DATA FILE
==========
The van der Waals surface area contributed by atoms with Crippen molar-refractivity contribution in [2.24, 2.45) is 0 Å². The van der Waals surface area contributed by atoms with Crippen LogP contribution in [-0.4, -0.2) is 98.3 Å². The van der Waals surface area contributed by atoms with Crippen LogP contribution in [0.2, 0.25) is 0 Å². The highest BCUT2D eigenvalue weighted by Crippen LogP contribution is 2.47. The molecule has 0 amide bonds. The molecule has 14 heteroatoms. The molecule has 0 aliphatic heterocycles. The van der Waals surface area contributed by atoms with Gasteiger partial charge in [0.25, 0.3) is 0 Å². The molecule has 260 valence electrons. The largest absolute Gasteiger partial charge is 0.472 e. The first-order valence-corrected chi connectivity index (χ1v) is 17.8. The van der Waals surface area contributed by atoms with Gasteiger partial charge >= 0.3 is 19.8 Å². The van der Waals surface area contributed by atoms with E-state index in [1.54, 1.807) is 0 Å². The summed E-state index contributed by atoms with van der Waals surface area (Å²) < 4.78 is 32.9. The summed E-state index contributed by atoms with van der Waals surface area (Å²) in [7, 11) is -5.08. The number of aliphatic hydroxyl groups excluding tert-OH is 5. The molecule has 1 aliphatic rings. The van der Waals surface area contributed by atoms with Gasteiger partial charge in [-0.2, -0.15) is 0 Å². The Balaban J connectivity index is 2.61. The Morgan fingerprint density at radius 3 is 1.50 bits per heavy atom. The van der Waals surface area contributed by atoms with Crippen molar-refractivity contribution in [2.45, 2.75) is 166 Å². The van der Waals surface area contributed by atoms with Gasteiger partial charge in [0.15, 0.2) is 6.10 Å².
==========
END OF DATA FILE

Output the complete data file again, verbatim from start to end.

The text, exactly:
The van der Waals surface area contributed by atoms with Crippen molar-refractivity contribution in [2.24, 2.45) is 0 Å². The van der Waals surface area contributed by atoms with Crippen LogP contribution in [-0.4, -0.2) is 98.3 Å². The van der Waals surface area contributed by atoms with Crippen LogP contribution in [0.2, 0.25) is 0 Å². The highest BCUT2D eigenvalue weighted by Crippen LogP contribution is 2.47. The molecule has 0 amide bonds. The molecule has 14 heteroatoms. The molecule has 0 aliphatic heterocycles. The van der Waals surface area contributed by atoms with Gasteiger partial charge in [0.25, 0.3) is 0 Å². The molecule has 260 valence electrons. The largest absolute Gasteiger partial charge is 0.472 e. The first-order valence-corrected chi connectivity index (χ1v) is 17.8. The van der Waals surface area contributed by atoms with Gasteiger partial charge >= 0.3 is 19.8 Å². The van der Waals surface area contributed by atoms with E-state index in [1.54, 1.807) is 0 Å². The summed E-state index contributed by atoms with van der Waals surface area (Å²) < 4.78 is 32.9. The summed E-state index contributed by atoms with van der Waals surface area (Å²) in [7, 11) is -5.08. The number of aliphatic hydroxyl groups excluding tert-OH is 5. The molecule has 1 aliphatic rings. The van der Waals surface area contributed by atoms with Gasteiger partial charge in [-0.2, -0.15) is 0 Å². The Balaban J connectivity index is 2.61. The Morgan fingerprint density at radius 3 is 1.50 bits per heavy atom. The van der Waals surface area contributed by atoms with Crippen molar-refractivity contribution in [2.45, 2.75) is 166 Å². The van der Waals surface area contributed by atoms with Gasteiger partial charge in [0.15, 0.2) is 6.10 Å².